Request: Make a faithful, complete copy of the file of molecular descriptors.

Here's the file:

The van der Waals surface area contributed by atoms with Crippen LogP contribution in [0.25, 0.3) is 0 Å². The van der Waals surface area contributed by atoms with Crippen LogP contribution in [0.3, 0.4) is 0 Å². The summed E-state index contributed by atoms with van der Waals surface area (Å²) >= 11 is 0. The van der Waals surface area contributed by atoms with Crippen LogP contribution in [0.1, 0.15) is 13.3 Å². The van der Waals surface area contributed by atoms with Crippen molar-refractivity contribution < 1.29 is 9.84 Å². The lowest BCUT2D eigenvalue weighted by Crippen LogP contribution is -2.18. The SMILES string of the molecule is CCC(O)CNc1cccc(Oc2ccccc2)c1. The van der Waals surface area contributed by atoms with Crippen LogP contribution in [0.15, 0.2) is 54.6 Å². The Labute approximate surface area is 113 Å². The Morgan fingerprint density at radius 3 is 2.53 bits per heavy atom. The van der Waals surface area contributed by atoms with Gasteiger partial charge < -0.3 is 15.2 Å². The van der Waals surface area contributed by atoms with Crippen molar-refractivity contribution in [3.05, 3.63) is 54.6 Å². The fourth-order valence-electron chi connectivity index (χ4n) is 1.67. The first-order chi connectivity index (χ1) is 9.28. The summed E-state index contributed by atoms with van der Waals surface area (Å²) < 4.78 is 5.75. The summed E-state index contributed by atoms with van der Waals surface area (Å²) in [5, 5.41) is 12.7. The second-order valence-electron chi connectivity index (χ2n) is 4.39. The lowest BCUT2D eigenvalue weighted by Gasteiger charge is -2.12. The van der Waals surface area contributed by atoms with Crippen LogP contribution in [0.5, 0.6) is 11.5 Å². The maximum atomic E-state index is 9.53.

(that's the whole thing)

The van der Waals surface area contributed by atoms with Crippen LogP contribution in [0.25, 0.3) is 0 Å². The van der Waals surface area contributed by atoms with Crippen LogP contribution in [0.3, 0.4) is 0 Å². The summed E-state index contributed by atoms with van der Waals surface area (Å²) >= 11 is 0. The van der Waals surface area contributed by atoms with Crippen LogP contribution in [0.1, 0.15) is 13.3 Å². The van der Waals surface area contributed by atoms with Crippen molar-refractivity contribution < 1.29 is 9.84 Å². The lowest BCUT2D eigenvalue weighted by Crippen LogP contribution is -2.18. The SMILES string of the molecule is CCC(O)CNc1cccc(Oc2ccccc2)c1. The van der Waals surface area contributed by atoms with Crippen LogP contribution in [0.15, 0.2) is 54.6 Å². The Labute approximate surface area is 113 Å². The Morgan fingerprint density at radius 3 is 2.53 bits per heavy atom. The van der Waals surface area contributed by atoms with Gasteiger partial charge < -0.3 is 15.2 Å². The van der Waals surface area contributed by atoms with Crippen molar-refractivity contribution in [3.05, 3.63) is 54.6 Å². The fourth-order valence-electron chi connectivity index (χ4n) is 1.67. The first-order chi connectivity index (χ1) is 9.28. The summed E-state index contributed by atoms with van der Waals surface area (Å²) < 4.78 is 5.75. The summed E-state index contributed by atoms with van der Waals surface area (Å²) in [5, 5.41) is 12.7. The second-order valence-electron chi connectivity index (χ2n) is 4.39. The lowest BCUT2D eigenvalue weighted by Gasteiger charge is -2.12. The van der Waals surface area contributed by atoms with Crippen LogP contribution in [0.5, 0.6) is 11.5 Å². The maximum atomic E-state index is 9.53.